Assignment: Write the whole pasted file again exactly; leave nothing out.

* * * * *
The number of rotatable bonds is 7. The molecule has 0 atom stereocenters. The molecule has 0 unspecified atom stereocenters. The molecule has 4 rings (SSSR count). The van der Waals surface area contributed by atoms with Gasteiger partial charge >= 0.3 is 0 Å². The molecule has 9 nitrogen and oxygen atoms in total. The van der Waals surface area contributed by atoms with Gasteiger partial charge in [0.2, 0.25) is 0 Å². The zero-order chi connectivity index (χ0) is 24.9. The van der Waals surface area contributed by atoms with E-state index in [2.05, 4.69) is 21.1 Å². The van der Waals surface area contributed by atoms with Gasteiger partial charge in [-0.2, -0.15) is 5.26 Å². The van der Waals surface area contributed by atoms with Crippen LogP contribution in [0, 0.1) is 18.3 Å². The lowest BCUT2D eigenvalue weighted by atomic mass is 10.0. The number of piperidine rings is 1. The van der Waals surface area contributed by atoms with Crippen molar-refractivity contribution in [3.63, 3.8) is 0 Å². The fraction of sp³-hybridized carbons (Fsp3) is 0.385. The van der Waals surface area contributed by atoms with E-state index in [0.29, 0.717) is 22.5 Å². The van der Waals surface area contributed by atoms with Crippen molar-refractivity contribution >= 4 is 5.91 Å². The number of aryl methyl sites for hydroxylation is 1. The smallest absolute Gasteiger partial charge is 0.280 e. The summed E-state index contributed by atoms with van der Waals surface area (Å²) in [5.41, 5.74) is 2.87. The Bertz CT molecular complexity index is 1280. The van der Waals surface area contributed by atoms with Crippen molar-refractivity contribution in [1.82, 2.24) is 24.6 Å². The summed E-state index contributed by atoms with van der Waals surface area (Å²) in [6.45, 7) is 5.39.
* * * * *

The number of rotatable bonds is 7. The molecule has 0 atom stereocenters. The molecule has 0 unspecified atom stereocenters. The molecule has 4 rings (SSSR count). The van der Waals surface area contributed by atoms with Gasteiger partial charge >= 0.3 is 0 Å². The molecule has 9 nitrogen and oxygen atoms in total. The van der Waals surface area contributed by atoms with Gasteiger partial charge in [0.2, 0.25) is 0 Å². The zero-order chi connectivity index (χ0) is 24.9. The van der Waals surface area contributed by atoms with E-state index in [2.05, 4.69) is 21.1 Å². The van der Waals surface area contributed by atoms with Gasteiger partial charge in [-0.2, -0.15) is 5.26 Å². The van der Waals surface area contributed by atoms with Crippen LogP contribution in [0, 0.1) is 18.3 Å². The lowest BCUT2D eigenvalue weighted by atomic mass is 10.0. The number of piperidine rings is 1. The van der Waals surface area contributed by atoms with Crippen molar-refractivity contribution in [3.63, 3.8) is 0 Å². The fraction of sp³-hybridized carbons (Fsp3) is 0.385. The van der Waals surface area contributed by atoms with E-state index in [0.29, 0.717) is 22.5 Å². The van der Waals surface area contributed by atoms with Crippen molar-refractivity contribution >= 4 is 5.91 Å². The number of aryl methyl sites for hydroxylation is 1. The smallest absolute Gasteiger partial charge is 0.280 e. The summed E-state index contributed by atoms with van der Waals surface area (Å²) in [5.41, 5.74) is 2.87. The Bertz CT molecular complexity index is 1280. The van der Waals surface area contributed by atoms with Crippen molar-refractivity contribution in [1.82, 2.24) is 24.6 Å². The summed E-state index contributed by atoms with van der Waals surface area (Å²) in [6.45, 7) is 5.39.